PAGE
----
The sweeping nature of this plague hit the Roman Empire hard, and not just in population numbers. The plague affected the military the most, and the army was said to have been all but wiped out. This called for emergency recruiting and conscription in order to keep fighting the Marcomannic War. The death of so many taxpayers also meant major economic decline. We can see in records from Egypt just how this affected the economy. Also, farming plots decreased dramatically in size and rent. This drove a lot of people in Egypt to become nomads again and try and sustain themselves that way.
Documentation dropped dramatically, especially with military discharge certificates, public building projects dropped by well over 50% in comparison to the reign of the previous emperor, Antoninus Pius, and buildings financed by the emperor halted completely. This also means people producing bricks and marble also saw a significant decline in business. It’s all a domino effect. Maritime trade in the Indian Ocean and throughout Southeast Asia also dropped significantly. This was majorly irreparable damage to Roman maritime trade.
Culturally speaking, there were some interesting things that happened as well. We had a fun false prophet by the name of Alexander of Abonoteichus who created a long-lasting cult. He came to Italy and began a whole anti-plague campaign. He came up with a verse or slogan of sorts that read:
“Phoebus, the god unshorn, keepeth off plague’s nebulous onset.”
This was written over doorways all over the place to try and ward off the plague. The writer Lucian called him out as a complete fraud in his writings. A fun little anecdote was that the phrase seemed to have the opposite intended effect, as most of the houses that had the verse written above the doors were depopulated.
Alexander of Abonoteichus's cult was ridiculous. Look at this snake god with it's luscious locks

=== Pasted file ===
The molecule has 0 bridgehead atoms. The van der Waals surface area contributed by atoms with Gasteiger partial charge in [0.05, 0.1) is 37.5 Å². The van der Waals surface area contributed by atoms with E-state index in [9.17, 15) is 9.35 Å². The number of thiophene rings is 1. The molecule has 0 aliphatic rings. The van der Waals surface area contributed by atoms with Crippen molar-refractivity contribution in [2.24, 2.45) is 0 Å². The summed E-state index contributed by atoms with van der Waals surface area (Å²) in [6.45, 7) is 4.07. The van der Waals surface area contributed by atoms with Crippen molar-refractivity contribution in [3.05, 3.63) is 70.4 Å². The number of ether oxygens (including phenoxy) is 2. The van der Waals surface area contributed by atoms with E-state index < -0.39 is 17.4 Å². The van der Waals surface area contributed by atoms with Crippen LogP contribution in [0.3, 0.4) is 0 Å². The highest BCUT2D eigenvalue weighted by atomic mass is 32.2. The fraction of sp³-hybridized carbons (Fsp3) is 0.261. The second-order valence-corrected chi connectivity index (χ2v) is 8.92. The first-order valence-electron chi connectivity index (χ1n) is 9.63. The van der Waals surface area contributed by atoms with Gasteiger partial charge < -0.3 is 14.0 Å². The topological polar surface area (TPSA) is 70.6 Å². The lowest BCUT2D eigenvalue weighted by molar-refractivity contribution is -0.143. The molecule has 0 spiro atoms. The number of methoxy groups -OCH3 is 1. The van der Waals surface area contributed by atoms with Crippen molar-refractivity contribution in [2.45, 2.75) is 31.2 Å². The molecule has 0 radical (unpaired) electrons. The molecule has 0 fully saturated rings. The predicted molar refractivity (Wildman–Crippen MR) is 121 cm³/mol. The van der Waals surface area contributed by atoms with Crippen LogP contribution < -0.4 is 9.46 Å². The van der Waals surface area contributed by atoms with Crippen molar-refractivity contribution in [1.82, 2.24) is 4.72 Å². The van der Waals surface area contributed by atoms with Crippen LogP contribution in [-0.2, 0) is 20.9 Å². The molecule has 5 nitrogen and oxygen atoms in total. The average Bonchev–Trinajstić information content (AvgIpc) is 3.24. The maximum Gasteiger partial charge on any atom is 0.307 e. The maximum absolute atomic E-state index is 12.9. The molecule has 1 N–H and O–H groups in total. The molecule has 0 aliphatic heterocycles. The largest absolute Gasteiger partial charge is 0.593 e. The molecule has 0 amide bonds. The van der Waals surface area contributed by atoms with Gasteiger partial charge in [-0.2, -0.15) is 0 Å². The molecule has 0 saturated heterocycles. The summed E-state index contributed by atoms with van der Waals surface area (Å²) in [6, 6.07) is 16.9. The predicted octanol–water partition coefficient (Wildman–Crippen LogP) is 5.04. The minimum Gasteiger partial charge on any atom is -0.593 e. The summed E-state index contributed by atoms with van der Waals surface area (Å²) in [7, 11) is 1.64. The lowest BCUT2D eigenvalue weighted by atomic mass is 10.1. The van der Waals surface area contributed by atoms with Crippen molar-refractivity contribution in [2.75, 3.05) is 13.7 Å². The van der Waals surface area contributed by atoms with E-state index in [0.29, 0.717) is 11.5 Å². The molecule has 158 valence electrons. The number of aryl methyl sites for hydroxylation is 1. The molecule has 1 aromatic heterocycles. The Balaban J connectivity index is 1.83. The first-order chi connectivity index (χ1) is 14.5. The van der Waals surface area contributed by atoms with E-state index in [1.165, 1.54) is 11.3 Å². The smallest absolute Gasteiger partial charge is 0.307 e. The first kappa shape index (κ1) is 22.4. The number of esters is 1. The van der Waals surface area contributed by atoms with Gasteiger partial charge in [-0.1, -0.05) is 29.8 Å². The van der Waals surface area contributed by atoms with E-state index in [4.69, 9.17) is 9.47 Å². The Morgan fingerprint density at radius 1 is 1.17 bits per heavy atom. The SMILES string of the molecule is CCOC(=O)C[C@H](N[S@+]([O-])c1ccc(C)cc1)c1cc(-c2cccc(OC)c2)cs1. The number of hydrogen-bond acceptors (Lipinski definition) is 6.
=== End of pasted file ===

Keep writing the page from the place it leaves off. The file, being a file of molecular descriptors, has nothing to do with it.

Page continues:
Finally, some scholars believe that the plague also brought about a new way of thinking. Mostly due to the stoicism and writings of Marcus Aurelius in his work Meditations. He wrote things about the plague like:
‘for the destruction of understanding is a pestilence, much more indeed that any such corruption and change of this atmosphere which surrounds us…’.
For Marcus Aurelius, lack of understanding and lies were worse than any plague.
So there you have it. The Antonine Plague. Viscious as it was, it saw a decline in 180, although it surged again in 189 CE. The Roman Empire never recovered from such as blow, but the world carried on, just like it always has.
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Looking to find out more?
Horgan, John- The Antonine Plague
Marcus Aurelius Antoninus: The Meditations of Marcus Aurelius. The Harvard Classics. 1909–14.
Lucian of Samosata : Alexander the False Prophet
Elliott, C. P. (2016). The Antonine Plague, Climate Change and Local Violence in Roman Egypt. Past & Present, 231(1), 3–31. doi:10.1093/pastj/gtv058
Fears, J. R. (2004). The plague under Marcus Aurelius and the decline and fall of the Roman Empire. Infectious Disease Clinics of North America, 18(1), 65–77. doi:10.1016/s0891-5520(03)00089-8
Duncan-Jones, R. P. (1996). The impact of the Antonine plague. Journal of Roman Archaeology, 9, 108–136. doi:10.1017/s1047759400016524